Why Do We Dance?

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At Inner City-Inner Child, dance is a vitally important part of our work. Our Dancing With Books program deeply connects preschool children with books through singing, music, and movement. We celebrate all kinds of dance in our programming, including African, step, mambo, merengue, salsa, and freestyle.

Dance has been integral to the human experience since ancient times. It is part of virtually every culture on the planet, and the variety of dances across the globe is astounding. But even the most avid dance fans have wondered at times, Why do we do this?

There are many theories about why we dance and enjoy it so much. A common thread among them is that dance serves an evolutionary purpose and is fundamental to our survival and well-being. We highlight below the reasons for dancing that are most apparent and meaningful to early childhood education and our work at Inner City-Inner Child.

Brains in Our Feet

A recent study validates what many of us understand intuitively when we learn a new dance, whether it involves an advanced ballet technique or the Cupid Shuffle: dancing makes us smarter, and mastering a dance is an expression of our intelligence. The study compared the neurological effects of dancing, stretching, and walking, and found that of the three activities, dancing was the most beneficial to the brain. As the 1970s disco band Chic phrased it, when we dance, our “brains are in [our] feet.”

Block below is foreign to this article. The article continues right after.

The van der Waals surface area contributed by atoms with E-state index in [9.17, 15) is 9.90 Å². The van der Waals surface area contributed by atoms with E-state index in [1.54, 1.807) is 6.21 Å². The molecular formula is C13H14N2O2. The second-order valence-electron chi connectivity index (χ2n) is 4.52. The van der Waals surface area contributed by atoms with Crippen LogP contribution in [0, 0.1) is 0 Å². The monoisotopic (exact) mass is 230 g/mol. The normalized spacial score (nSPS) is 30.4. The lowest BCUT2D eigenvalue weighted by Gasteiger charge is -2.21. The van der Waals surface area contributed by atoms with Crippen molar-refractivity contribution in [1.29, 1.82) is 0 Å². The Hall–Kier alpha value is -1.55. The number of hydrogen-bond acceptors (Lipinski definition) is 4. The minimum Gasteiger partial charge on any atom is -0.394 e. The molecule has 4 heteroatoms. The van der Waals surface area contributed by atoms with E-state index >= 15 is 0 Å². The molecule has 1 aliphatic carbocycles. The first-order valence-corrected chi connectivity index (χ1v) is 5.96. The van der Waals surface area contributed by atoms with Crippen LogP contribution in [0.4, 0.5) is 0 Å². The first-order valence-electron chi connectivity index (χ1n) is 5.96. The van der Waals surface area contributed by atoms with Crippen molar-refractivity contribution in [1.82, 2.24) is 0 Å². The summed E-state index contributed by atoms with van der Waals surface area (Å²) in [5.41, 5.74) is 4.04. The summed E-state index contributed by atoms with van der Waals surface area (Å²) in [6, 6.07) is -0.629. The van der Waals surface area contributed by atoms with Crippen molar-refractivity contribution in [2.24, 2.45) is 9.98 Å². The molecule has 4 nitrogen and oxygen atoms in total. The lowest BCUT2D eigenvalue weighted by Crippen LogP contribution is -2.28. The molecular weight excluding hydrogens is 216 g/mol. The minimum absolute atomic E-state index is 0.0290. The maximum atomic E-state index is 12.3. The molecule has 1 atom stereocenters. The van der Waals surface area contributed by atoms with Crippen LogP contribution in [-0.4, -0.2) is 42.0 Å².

The compelling connection between dance and brain function is not lost on us at Inner City-Inner Child. Our assessments show that preschool children make gains in five key learning areas—literacy, math, creativity, physical development, and social-emotional development—after participating in our Dancing With Books program.

So when children in our program like Mateo work hard to master the dance steps we created to bring Eric Carle’s From Head to Toe picture book to life, they are not only having fun, but are also stimulating early childhood brain development.

Connecting and Belonging

Another theory about why we dance is that dancing demonstrates our ability to connect with others. As one social science reporter framed it: “Dancing together, especially in the synchrony, can signal that you are actually simpatico with lots of other people.”

We see this regularly in the early child development centers and school pre-K classrooms where we conduct our Dancing With Books program. Each classroom often has at least one child who is noticeably more reluctant than others to participate when our residency begins. It is, in many cases, a child who is slow to bond with the other children and adults in the classroom in general.

As children like Kayla and Madison show us, joining a dance circle gives children a special opportunity to participate with others and feel like part of the classroom community. Singing and dancing with their classmates in the circle has a remarkable way of releasing their inhibitions and improving their social development. It provides a sense of belonging that often endures long after our residency ends.